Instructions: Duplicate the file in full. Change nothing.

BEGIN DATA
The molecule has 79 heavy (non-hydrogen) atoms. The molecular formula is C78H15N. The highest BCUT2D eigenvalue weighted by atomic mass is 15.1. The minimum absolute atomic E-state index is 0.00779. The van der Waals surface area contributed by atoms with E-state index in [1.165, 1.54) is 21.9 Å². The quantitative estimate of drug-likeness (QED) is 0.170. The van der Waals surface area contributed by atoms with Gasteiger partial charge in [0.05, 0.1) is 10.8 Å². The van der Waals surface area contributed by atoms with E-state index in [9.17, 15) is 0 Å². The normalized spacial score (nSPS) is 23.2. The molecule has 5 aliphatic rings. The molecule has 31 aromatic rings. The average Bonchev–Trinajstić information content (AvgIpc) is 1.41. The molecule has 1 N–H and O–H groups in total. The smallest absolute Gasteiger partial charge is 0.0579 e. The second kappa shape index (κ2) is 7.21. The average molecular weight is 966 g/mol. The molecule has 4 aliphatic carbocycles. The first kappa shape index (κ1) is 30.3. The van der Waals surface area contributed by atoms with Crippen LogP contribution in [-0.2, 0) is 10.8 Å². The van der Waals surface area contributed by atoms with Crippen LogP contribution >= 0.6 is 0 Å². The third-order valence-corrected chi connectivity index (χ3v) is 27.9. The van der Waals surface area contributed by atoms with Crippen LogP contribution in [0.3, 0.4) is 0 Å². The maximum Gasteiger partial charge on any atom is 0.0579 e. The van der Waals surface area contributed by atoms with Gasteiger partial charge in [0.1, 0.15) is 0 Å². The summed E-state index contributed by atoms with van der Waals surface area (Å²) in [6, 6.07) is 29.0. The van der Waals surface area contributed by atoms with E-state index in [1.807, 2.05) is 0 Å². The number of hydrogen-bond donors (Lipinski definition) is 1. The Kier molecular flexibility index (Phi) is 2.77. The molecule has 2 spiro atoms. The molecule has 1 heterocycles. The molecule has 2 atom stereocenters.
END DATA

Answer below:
The molecule has 79 heavy (non-hydrogen) atoms. The molecular formula is C78H15N. The highest BCUT2D eigenvalue weighted by atomic mass is 15.1. The minimum absolute atomic E-state index is 0.00779. The van der Waals surface area contributed by atoms with E-state index in [1.165, 1.54) is 21.9 Å². The quantitative estimate of drug-likeness (QED) is 0.170. The van der Waals surface area contributed by atoms with Gasteiger partial charge in [0.05, 0.1) is 10.8 Å². The van der Waals surface area contributed by atoms with E-state index in [9.17, 15) is 0 Å². The normalized spacial score (nSPS) is 23.2. The molecule has 5 aliphatic rings. The molecule has 31 aromatic rings. The average Bonchev–Trinajstić information content (AvgIpc) is 1.41. The molecule has 1 N–H and O–H groups in total. The smallest absolute Gasteiger partial charge is 0.0579 e. The second kappa shape index (κ2) is 7.21. The average molecular weight is 966 g/mol. The molecule has 4 aliphatic carbocycles. The first kappa shape index (κ1) is 30.3. The van der Waals surface area contributed by atoms with Crippen LogP contribution in [-0.2, 0) is 10.8 Å². The van der Waals surface area contributed by atoms with Crippen LogP contribution >= 0.6 is 0 Å². The third-order valence-corrected chi connectivity index (χ3v) is 27.9. The van der Waals surface area contributed by atoms with Crippen LogP contribution in [0.3, 0.4) is 0 Å². The maximum Gasteiger partial charge on any atom is 0.0579 e. The van der Waals surface area contributed by atoms with Gasteiger partial charge in [0.1, 0.15) is 0 Å². The summed E-state index contributed by atoms with van der Waals surface area (Å²) in [6, 6.07) is 29.0. The van der Waals surface area contributed by atoms with E-state index in [1.807, 2.05) is 0 Å². The number of hydrogen-bond donors (Lipinski definition) is 1. The Kier molecular flexibility index (Phi) is 2.77. The molecule has 2 spiro atoms. The molecule has 1 heterocycles. The molecule has 2 atom stereocenters.